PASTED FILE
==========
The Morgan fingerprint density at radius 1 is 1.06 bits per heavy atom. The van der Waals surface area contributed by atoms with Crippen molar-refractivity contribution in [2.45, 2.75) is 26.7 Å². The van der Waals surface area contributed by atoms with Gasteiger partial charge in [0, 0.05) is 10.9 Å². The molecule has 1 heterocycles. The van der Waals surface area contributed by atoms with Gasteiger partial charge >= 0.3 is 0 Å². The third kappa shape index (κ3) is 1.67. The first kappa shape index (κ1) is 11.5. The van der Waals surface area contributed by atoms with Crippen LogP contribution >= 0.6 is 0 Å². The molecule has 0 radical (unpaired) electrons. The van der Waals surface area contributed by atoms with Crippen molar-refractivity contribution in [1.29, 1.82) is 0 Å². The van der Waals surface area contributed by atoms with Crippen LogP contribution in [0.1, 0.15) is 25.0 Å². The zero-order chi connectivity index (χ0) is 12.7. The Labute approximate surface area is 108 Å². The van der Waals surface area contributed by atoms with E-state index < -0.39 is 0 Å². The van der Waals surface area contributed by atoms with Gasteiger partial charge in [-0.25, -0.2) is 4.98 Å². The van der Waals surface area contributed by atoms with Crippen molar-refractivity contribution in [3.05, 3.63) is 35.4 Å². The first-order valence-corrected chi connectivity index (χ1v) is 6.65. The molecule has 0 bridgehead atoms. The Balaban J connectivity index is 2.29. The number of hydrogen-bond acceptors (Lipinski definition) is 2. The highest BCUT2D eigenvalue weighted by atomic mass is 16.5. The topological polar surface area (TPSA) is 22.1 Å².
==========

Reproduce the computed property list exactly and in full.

The Morgan fingerprint density at radius 1 is 1.06 bits per heavy atom. The van der Waals surface area contributed by atoms with Crippen molar-refractivity contribution in [2.45, 2.75) is 26.7 Å². The van der Waals surface area contributed by atoms with Gasteiger partial charge in [0, 0.05) is 10.9 Å². The molecule has 1 heterocycles. The van der Waals surface area contributed by atoms with Gasteiger partial charge >= 0.3 is 0 Å². The third kappa shape index (κ3) is 1.67. The first kappa shape index (κ1) is 11.5. The van der Waals surface area contributed by atoms with Crippen LogP contribution >= 0.6 is 0 Å². The molecule has 0 radical (unpaired) electrons. The van der Waals surface area contributed by atoms with Crippen molar-refractivity contribution in [1.29, 1.82) is 0 Å². The van der Waals surface area contributed by atoms with Crippen LogP contribution in [0.1, 0.15) is 25.0 Å². The zero-order chi connectivity index (χ0) is 12.7. The Labute approximate surface area is 108 Å². The van der Waals surface area contributed by atoms with E-state index < -0.39 is 0 Å². The van der Waals surface area contributed by atoms with Gasteiger partial charge in [-0.25, -0.2) is 4.98 Å². The van der Waals surface area contributed by atoms with Crippen molar-refractivity contribution in [3.05, 3.63) is 35.4 Å². The first-order valence-corrected chi connectivity index (χ1v) is 6.65. The molecule has 0 bridgehead atoms. The Balaban J connectivity index is 2.29. The number of hydrogen-bond acceptors (Lipinski definition) is 2. The highest BCUT2D eigenvalue weighted by atomic mass is 16.5. The topological polar surface area (TPSA) is 22.1 Å².